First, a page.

With just 20 games left in the NBA regular season, Kyle Kuzma hasn’t proven that he’s on the cusp of becoming a reliable 3-point shooter. In his last 15 appearances for the Lakers, Kuzma’s shot an abysmal 19.6% from behind the arc on 56 total 3-point attempts, and for the season, he’s shooting 29.9% from 3-point range, which is the sixth-worst percentage of anyone that’s attempted at least 200 3-pointers this season.
It’s slowly starting to seem like his rookie season — where he shot 36.6% from behind the arc — was just an outlier, because prior to that, he had never shot above 35% from 3-point range, and he hasn’t done it since.
However, just because Kuzma might be a bad shooter doesn’t mean he can’t help this year’s Lakers team.
Since before the season started, the Lakers have had one glaring hole on their roster: A big wing that can guard the perimeter. With the addition of a true stretch-4 in Markieff Morris last month, Kuzma has had the opportunity to be that wing defender for the Lakers, and the results have been mostly positive so far, despite the fact that Kuzma has a reputation for being a defensive liability.
In the seven games Morris has been with the Lakers, Kuzma has posted a defensive rating of 95.4, which is 9.3 points better than his season average, and the second-highest defensive rating on the team during that stretch (minimum 15 minutes played).
“When I have the opportunity to guard people my size or lower, I’m more keyed in and it allows me just to use my body and my agility and other things instead of getting pounded in the chest,” Kuzma said of his progress after the Lakers beat the Clippers on Sunday.
Kuzma’s first big test came against the Boston Celtics last month, when he was tasked with guarding Jayson Tatum. In the first play we’re going to look at, Kuzma picks up Tatum at the 3-point line, shuffles his feet to get onto Tatum’s left side, and then puts his chest into Tatum’s shoulder to force the turnover.
A few minutes later, Kuzma picks up Tatum from the 3-point line again, but this time, Tatum goes behind-the-back to create space between him and Kuzma. Still, Kuzma applies enough pressure on Tatum to disrupt the shot, and then uses his length to get the block.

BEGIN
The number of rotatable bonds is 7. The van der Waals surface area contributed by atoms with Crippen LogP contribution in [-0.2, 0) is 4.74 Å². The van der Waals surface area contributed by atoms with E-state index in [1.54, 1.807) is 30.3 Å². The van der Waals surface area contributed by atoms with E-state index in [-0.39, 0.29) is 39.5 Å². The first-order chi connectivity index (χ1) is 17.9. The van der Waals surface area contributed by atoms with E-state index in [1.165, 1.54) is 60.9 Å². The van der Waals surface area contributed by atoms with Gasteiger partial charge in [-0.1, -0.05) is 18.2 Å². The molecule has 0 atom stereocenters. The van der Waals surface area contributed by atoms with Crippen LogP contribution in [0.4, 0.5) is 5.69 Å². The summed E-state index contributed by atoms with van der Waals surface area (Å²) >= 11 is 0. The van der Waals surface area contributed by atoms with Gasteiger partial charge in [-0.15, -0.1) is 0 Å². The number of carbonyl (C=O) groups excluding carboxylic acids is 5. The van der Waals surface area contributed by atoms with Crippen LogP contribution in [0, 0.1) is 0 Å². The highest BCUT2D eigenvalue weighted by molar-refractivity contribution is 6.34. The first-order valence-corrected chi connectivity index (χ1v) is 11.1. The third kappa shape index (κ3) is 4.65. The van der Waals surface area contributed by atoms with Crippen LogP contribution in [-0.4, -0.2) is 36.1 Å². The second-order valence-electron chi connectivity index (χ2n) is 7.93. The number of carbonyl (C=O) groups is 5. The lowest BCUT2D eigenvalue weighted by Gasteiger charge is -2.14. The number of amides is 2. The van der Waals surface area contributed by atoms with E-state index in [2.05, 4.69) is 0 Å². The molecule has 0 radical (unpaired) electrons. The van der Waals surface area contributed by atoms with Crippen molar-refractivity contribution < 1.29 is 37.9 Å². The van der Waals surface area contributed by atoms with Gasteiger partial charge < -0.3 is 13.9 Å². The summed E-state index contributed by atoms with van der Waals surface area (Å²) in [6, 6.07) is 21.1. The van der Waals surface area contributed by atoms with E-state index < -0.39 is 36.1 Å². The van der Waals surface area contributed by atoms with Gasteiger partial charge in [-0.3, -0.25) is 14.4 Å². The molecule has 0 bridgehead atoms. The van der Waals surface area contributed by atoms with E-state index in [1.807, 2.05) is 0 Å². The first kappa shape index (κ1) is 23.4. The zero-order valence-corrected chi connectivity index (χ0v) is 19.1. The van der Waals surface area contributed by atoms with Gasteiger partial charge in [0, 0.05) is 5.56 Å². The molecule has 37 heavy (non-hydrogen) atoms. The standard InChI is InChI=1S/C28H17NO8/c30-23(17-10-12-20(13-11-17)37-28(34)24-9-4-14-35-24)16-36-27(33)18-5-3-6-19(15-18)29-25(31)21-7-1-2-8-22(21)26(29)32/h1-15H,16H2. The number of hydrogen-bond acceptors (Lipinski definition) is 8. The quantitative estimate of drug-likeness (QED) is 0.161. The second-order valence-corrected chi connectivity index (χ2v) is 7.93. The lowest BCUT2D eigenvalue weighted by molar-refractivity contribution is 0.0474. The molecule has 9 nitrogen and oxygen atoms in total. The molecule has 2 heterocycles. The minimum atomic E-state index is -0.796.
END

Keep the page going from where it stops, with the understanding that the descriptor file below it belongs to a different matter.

The biggest change in the way Kuzma’s played perimeter defense this season compared to last season is the way he’s moved his feet. Last season, Kuzma would get in a low defensive stance, but he wouldn’t shuffle his feet — he’d kind of skip. This season, Kuzma’s shuffling his feet side-to-side, and doing a better job of attacking the right angles so he’s not constantly chasing the guy with the ball.
In this next play from Sunday’s game against the Clippers, Kuzma’s caught chasing a smaller Landry Shamet, but he’s able to recover because of his length, and the size of his steps compared to Shamet. It also didn’t hurt that Montrezl Harrell slipped out of the screen early.
The next quarter, Shamet gets Kuzma alone on the right wing, but, like he did with Tatum, Kuzma puts his chest into Shamet’s shoulder and forces Shamet to shoot over his long arms. Unsurprisingly, Kuzma gets the block.
Against some wings, Kuzma’s length isn’t going to be enough, nor is his slight frame. Against most guards, though, Kuzma’s going to win that matchup almost every time with that type of effort. That same effort is why he had so much success against a stronger Russell Westbrook in the Lakers’ game against the Houston Rockets in January.
The Lakers obviously need Kuzma to be a much better shooter than he’s been this season, but it’s encouraging to see that he’s found other ways to be impactful, especially because it’s on the defensive end. If Kuzma can figure out his 3-point shot before the start of the postseason, he could be something close to the 3-and-D wing the front office coveted at the trade deadline.
Kuzma might not be the player everyone wanted him to be going into the season, but there’s a chance for him to be the player the Lakers need right now. Hopefully he continues to show growth on both ends of the floor in his new role, and helps the second unit build on the progress they’ve made.